As the tight grip of lockdown eases across the country, the Government is producing swathes of guidance as to how this will look in practice.
Most employers will be familiar with the holiday pay headlines over recent years and the scrutiny under which employers’ calculations for holiday pay have been. A recent Guardian headline claimed that “UK workers are cheated out of at least £1.5bn a year in holiday pay”. The Fulton case will probably add fuel to that fire of an ongoing holiday pay saga, but it will bring welcome clarity for employers.
Cast your mind back to 2014 and significant rulings in two EAT cases; Bear Scotland and Lock v British Gas, which respectively ruled that when calculating a worker’s statutory holiday pay, employers need to include “non-guaranteed” overtime and other payments supplemental to contractual pay (such as commission). The cases also focused on the treatment and inclusion of pay for voluntary overtime and led to many employers reviewing their holiday pay arrangements; tightening up their approach to overtime to reduce liability for claims of unlawful deductions from wages.
To understand the significance of the latest ruling, it is worth recapping on the legal position and the cases of Fulton v Bear Scotland Ltd and Lock v British Gas:
- Usually, the time limit for a claim for unlawful deductions from wages is within three months of the deduction taking place (for example, the underpayment of holiday pay).
- If an employee has a claim for a ‘series of deductions’ (i.e. they have been underpaid in relation to holiday pay for some time), the claim can be brought within three months of the last in the series of underpayments i.e. when they last received a payment (or underpayment) of holiday pay, rather than when they last took a period of holiday.
- In the case of Bear Scotland, the EAT decided that a gap of three months or more between a deduction of wages breaks the chain in a ‘series’ of deductions, thereby potentially reducing liability for claims of underpayments. The EAT stated, that "… a period of any more than three months is generally (our emphasis) to be regarded as too long a time to wait before making a claim". However, the EAT did not apply any further detail to this point, leaving many employers wondering how readily they could rely on this when assessing their holiday pay liability.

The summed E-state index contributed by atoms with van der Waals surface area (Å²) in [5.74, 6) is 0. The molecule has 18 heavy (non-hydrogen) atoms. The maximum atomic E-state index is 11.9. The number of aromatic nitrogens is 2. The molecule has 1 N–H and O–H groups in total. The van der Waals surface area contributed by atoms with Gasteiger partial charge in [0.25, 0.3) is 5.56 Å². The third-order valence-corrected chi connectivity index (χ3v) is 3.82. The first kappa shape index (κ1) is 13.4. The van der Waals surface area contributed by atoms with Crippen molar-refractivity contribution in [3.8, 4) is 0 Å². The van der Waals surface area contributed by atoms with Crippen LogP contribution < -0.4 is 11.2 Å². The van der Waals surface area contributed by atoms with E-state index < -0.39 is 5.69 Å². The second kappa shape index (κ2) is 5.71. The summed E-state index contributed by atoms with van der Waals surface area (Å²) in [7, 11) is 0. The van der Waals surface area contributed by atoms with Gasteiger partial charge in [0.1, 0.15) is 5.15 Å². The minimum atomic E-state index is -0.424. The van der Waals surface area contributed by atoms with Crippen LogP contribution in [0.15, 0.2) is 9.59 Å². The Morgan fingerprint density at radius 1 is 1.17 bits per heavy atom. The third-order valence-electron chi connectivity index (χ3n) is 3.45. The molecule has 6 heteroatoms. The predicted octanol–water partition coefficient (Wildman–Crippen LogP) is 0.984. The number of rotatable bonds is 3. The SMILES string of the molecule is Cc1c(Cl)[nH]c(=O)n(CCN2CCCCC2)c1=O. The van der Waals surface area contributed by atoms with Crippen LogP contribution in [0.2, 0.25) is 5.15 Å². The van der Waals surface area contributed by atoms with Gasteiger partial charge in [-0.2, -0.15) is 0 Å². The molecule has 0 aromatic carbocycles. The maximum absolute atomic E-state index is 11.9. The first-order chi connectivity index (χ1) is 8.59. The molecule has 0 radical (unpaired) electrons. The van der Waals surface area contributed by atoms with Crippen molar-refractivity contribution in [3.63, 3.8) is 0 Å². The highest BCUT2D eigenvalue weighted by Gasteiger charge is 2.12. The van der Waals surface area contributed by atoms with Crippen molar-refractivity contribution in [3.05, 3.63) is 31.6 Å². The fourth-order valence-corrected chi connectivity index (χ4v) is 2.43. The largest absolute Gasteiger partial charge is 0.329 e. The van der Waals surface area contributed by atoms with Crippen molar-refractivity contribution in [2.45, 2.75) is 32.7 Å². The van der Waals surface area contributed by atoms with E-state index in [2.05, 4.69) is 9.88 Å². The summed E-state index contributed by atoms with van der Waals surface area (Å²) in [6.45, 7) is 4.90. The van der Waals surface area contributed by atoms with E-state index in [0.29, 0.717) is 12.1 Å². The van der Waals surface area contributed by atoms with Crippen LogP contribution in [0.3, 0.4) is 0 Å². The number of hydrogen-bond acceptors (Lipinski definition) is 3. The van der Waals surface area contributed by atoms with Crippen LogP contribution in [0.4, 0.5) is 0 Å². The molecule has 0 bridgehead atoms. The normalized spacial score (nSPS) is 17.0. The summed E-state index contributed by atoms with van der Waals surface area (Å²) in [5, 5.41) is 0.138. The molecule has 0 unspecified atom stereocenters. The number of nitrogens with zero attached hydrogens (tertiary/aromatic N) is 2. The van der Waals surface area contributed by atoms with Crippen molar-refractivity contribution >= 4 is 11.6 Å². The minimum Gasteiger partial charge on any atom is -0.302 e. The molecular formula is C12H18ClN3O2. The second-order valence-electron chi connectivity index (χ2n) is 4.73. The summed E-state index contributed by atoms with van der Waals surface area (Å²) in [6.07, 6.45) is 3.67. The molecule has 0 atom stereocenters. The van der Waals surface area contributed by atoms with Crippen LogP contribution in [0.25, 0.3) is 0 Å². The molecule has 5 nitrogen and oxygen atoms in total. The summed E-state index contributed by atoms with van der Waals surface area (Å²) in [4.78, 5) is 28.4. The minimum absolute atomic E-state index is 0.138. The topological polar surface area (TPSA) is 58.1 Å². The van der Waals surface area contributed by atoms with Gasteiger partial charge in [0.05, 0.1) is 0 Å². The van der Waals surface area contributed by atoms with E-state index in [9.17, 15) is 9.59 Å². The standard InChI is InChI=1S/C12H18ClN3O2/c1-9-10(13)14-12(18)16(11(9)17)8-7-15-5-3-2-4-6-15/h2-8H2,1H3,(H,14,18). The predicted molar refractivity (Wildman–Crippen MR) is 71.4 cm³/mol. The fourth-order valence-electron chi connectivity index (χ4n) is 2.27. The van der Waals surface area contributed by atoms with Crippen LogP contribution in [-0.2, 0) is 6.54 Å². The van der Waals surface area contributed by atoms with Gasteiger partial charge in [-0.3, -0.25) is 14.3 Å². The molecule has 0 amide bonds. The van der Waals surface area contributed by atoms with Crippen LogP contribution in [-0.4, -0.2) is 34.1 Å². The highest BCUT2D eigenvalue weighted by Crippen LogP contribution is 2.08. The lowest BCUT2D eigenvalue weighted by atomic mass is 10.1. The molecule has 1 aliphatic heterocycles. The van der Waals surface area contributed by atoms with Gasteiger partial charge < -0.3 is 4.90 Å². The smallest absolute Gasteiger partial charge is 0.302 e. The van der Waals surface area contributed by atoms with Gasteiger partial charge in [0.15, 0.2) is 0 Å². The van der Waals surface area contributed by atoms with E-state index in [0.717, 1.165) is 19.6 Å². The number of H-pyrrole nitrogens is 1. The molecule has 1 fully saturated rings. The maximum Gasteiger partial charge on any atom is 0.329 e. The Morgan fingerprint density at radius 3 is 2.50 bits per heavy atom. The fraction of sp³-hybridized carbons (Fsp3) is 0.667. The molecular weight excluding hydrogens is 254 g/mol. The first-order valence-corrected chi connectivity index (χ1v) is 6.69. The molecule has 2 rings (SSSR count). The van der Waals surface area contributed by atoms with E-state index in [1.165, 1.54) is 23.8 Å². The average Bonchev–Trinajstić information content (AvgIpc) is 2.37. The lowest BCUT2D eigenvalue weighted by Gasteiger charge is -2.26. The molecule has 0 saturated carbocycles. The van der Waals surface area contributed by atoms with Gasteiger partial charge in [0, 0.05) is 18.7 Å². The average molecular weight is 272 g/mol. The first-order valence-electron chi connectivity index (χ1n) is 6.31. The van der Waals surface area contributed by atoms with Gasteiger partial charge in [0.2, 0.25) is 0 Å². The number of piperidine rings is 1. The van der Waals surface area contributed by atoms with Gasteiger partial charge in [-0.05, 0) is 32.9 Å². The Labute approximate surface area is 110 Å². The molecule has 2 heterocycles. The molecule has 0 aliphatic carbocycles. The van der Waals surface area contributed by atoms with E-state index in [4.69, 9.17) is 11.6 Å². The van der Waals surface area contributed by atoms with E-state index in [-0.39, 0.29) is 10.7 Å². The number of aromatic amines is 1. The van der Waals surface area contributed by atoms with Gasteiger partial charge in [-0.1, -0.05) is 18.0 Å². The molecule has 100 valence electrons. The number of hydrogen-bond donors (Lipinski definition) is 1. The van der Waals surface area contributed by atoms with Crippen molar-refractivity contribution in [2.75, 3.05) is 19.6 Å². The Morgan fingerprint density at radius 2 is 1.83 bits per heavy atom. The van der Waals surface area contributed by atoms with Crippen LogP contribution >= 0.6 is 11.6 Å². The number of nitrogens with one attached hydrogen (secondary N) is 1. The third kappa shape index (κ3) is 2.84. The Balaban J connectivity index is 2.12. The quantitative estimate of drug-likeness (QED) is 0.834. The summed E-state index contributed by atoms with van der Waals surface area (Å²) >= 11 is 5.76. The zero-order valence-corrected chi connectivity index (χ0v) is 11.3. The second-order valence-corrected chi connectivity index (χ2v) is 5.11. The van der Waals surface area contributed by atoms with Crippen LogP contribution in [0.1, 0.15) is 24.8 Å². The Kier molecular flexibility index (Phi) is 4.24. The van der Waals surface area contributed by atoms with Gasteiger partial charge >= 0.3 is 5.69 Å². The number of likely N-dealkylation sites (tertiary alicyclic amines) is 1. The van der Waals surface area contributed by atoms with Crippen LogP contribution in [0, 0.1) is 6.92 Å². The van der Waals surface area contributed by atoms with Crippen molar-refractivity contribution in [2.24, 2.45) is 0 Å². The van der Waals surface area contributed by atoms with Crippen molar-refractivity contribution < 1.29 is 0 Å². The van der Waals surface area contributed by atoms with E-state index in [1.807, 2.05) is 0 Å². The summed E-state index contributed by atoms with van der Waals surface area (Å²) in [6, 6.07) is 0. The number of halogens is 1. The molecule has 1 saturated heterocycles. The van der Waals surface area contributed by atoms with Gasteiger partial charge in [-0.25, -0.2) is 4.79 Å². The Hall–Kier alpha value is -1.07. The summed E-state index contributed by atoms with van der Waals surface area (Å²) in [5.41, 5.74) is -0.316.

- Following the EAT decision and subsequent remittance back to Glasgow ET, the majority of the claimants' found their claims were out of time, and did not, for the most part, amount to an unbroken series of deductions. Additionally, the underpayments had been interspersed with periods of at least three months, during which no deductions occurred, because the claimant did not take holiday.
- The claimants appealed to the EAT again on the specific ruling around the three-month principle, arguing that a three-month gap between deductions was not a hard and fast rule in every case and suggested it was not binding on a Tribunal.
The EAT Judgment
The EAT has confirmed that a three-month gap between holiday pay deductions breaks a series of deductions for the purpose of unlawful deduction from wages claims, which brings clarity to the point, for now.
It is interesting to note that, the EAT found that the use of the word "generally" in the original EAT judgment should not be taken out of context and used to conclude that the three-month rule is only a presumption.
It dismissed the appeal and held that the three-month rule in the original Bear Scotland Ltd decision was a binding precedent.
The decision that the “three-month rule" is binding on Tribunals is good news for employers and brings welcome clarity in the ongoing holiday pay saga. It reduces the ability for many employees to bring unlawful deduction from wages claims as it will mean that claims are time-barred if this gap exists. It is worth noting that the three-month rule could be subject to further appeal.
In any event, calculating the three-month gap may not be as straight forward as first considered. Previous case law around holiday pay (specifically, the inclusion of overtime) only affects the 20 days’ annual leave provided for by domestic legislation and not the additional 8 days’ given to employees via European legislation. It is, therefore, worth employers considering how you categorise employee’s holiday, i.e. do they take the 20 days first or last? This clarification could impact on the length of time between payments for the 20 days’ holiday affected by the overtime rulings.
Employers will be pleased to hear that the Judgment will also apply to other claims regarding unlawful deductions of earnings under Section 13 of the Employment Rights Act 1996. Additionally, the Government’s intervention to bring in a two-year long-stop on unlawful deductions from wages claims (from 1 July 2015) further reduced employees’ causes of action.
To assist employers with setting up their holiday pay arrangements, we have produced a toolkit which sets out the legal position and provides guidance to achieving compliance. To purchase a copy of our toolkit, please get in touch with Lynsey Harrison - 0121 214 3615, firstname.lastname@example.org.
For more information
If you want to discuss your approach to holiday pay or have any questions around this briefing, please get in touch with your usual contact or speak to Kate Watkins.
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